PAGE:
One version of Parkinson’s bill said the ultimate penalty for failure would be to have it classified as a Class C misdemeanor that carries a $50 fine. But that would be the last resort to a long series of opportunities for parents, including meetings over the grade or appeals available to a parent who wants to contest the decision. Parents could also seek a waiver.
Star Academy, a charter school in Memphis, where Parkinson has a daughter, is using a grading system for parents now, a practice in place since the school opened in 2004.
“The purpose was to increase parental involvement with the school,” said Dr. Kia L. Tate, the principal at the school. “I had previously been in a district school and was very disappointed in the involvement of parents and wanted to come up with an innovative way to get parents actively involved in their children’s education.
“Statistics show when the parents are actively involved that kids tend to do better.”
Parents are graded at Star Academy on their active involvement, with physical presence in the school assessed. The grades the school uses are “excellent,” “satisfactory,” “needs improvement” and “unsatisfactory.” Tate said the first year it was done parents would call about the practice when they would receive an “N” or “U.”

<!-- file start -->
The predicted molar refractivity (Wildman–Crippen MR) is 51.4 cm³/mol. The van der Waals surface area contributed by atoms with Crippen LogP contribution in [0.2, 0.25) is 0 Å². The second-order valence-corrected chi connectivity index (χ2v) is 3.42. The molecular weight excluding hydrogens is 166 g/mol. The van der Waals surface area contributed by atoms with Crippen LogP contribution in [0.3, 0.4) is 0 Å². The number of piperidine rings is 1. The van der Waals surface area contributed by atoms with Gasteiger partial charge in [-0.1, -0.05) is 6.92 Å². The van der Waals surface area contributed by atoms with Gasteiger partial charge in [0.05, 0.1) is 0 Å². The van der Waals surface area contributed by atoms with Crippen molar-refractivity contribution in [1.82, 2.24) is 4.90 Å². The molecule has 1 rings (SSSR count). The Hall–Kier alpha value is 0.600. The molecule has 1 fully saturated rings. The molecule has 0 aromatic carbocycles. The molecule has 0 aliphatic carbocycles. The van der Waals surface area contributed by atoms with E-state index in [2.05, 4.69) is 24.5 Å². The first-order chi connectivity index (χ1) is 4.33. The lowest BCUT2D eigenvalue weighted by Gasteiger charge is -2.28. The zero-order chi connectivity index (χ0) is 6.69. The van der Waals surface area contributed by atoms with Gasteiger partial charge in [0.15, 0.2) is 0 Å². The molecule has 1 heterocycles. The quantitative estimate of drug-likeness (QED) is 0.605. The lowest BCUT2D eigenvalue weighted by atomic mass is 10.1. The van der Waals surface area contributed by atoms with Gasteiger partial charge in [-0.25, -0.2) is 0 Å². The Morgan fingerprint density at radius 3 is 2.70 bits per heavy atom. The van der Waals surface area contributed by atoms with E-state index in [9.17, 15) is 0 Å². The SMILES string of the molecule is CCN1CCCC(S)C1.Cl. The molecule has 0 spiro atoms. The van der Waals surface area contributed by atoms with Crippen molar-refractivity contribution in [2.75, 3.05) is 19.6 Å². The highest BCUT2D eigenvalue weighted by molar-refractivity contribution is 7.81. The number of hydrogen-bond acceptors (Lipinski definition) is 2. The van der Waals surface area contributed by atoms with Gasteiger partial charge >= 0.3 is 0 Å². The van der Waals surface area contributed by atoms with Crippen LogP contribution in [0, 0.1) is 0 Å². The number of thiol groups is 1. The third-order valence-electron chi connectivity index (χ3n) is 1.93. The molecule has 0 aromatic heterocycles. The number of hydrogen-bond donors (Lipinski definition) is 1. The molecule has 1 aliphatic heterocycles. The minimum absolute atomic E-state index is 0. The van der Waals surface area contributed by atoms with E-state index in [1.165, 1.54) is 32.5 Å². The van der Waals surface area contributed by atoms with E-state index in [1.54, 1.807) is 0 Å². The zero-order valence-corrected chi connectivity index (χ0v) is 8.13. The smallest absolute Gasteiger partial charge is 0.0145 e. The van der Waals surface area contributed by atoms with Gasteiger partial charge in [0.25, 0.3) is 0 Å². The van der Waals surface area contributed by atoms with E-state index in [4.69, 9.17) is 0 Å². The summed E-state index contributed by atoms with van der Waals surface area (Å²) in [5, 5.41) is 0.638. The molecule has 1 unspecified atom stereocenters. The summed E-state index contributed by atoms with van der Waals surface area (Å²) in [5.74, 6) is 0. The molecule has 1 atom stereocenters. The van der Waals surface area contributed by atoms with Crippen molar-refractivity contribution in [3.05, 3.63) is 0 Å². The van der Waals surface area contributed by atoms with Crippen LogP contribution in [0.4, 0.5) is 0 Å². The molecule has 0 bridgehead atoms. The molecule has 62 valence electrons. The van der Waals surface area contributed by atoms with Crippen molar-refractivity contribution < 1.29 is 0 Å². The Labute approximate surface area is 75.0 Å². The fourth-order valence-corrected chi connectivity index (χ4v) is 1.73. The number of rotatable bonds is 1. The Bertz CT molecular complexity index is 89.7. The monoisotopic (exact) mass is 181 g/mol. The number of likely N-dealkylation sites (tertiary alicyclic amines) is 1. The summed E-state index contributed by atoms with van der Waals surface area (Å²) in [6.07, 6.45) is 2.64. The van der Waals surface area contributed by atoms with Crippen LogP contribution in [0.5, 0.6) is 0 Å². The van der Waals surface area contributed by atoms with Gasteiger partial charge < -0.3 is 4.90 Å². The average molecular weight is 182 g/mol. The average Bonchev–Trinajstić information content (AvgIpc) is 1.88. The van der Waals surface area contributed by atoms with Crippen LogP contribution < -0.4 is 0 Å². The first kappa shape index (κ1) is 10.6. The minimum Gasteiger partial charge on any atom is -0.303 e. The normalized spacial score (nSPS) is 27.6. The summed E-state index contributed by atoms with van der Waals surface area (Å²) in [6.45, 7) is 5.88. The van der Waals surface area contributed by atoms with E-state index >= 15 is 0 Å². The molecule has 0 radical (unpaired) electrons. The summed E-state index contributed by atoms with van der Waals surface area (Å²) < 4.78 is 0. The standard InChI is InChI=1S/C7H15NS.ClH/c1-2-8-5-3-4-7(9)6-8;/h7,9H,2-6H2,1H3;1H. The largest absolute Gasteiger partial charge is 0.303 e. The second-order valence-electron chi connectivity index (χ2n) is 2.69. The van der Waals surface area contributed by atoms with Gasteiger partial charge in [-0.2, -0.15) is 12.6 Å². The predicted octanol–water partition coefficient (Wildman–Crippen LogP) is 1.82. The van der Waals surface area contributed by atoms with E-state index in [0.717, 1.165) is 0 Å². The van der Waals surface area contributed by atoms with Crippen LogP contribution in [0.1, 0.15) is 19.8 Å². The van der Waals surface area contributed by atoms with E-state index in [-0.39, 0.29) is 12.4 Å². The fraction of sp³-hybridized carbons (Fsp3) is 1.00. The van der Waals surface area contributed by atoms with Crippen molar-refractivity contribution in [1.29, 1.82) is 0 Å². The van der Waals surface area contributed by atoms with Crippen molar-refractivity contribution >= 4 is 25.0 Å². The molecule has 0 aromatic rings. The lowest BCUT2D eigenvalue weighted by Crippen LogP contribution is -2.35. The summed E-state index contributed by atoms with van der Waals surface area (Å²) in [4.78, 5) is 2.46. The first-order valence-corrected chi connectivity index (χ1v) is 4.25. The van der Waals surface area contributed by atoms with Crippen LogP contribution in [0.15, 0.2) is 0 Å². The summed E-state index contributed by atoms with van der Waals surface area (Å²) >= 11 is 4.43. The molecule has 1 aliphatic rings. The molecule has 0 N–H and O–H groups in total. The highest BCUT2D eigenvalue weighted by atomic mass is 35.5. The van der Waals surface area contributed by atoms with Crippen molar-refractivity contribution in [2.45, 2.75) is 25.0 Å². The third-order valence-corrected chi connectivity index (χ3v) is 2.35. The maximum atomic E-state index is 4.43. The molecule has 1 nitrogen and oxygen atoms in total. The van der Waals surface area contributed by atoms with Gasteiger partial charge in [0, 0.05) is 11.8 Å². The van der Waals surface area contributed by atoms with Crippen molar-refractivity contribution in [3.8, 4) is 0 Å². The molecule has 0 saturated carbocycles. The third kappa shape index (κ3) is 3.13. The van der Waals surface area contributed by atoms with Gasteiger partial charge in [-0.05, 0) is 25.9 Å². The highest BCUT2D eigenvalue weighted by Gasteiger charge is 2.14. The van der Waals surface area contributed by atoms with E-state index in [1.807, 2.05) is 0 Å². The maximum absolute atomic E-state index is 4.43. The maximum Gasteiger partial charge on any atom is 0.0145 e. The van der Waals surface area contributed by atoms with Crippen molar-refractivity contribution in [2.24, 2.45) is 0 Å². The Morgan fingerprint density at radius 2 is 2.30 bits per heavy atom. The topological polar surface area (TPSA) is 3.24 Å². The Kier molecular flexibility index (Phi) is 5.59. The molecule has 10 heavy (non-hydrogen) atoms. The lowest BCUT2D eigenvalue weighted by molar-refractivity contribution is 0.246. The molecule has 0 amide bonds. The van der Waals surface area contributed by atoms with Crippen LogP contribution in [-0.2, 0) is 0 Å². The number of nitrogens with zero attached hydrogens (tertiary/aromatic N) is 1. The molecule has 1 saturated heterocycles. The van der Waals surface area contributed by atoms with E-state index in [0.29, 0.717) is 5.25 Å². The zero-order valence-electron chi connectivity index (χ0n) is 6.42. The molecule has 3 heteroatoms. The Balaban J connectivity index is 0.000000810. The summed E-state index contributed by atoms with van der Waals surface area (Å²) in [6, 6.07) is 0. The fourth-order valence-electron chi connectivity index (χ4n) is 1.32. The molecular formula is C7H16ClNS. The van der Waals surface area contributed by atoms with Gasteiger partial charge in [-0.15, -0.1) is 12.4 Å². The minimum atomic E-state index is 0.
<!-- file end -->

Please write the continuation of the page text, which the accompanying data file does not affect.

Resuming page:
“I said, ‘Yeah, we didn’t see you at all this semester,'” Tate said. “From that point forward, they said, ‘OK, they’re pretty serious about this.'”
The feedback in general has been positive, she said. But Tate dismissed the notion that parents with children in charter schools are always more involved in their children’s education than elsewhere.
“That is a myth,” she said. “I have as many problems as any other school.”
Tate said she did not know enough about the proposed legislation for grading teachers to form an opinion about it.
“I just know it has worked well for my school,” she said.
The thrust of Parkinson’s bill would have teachers grade parents on their response to requests for meetings or other communication, the student’s completion of homework, the student’s physical preparation for school and the frequency of the student’s absence or tardiness. Parents would be able to appeal a grade through a process adopted by the local education authority. The measure calls for mandatory family counseling sessions if a grade of “unsatisfactory” is given.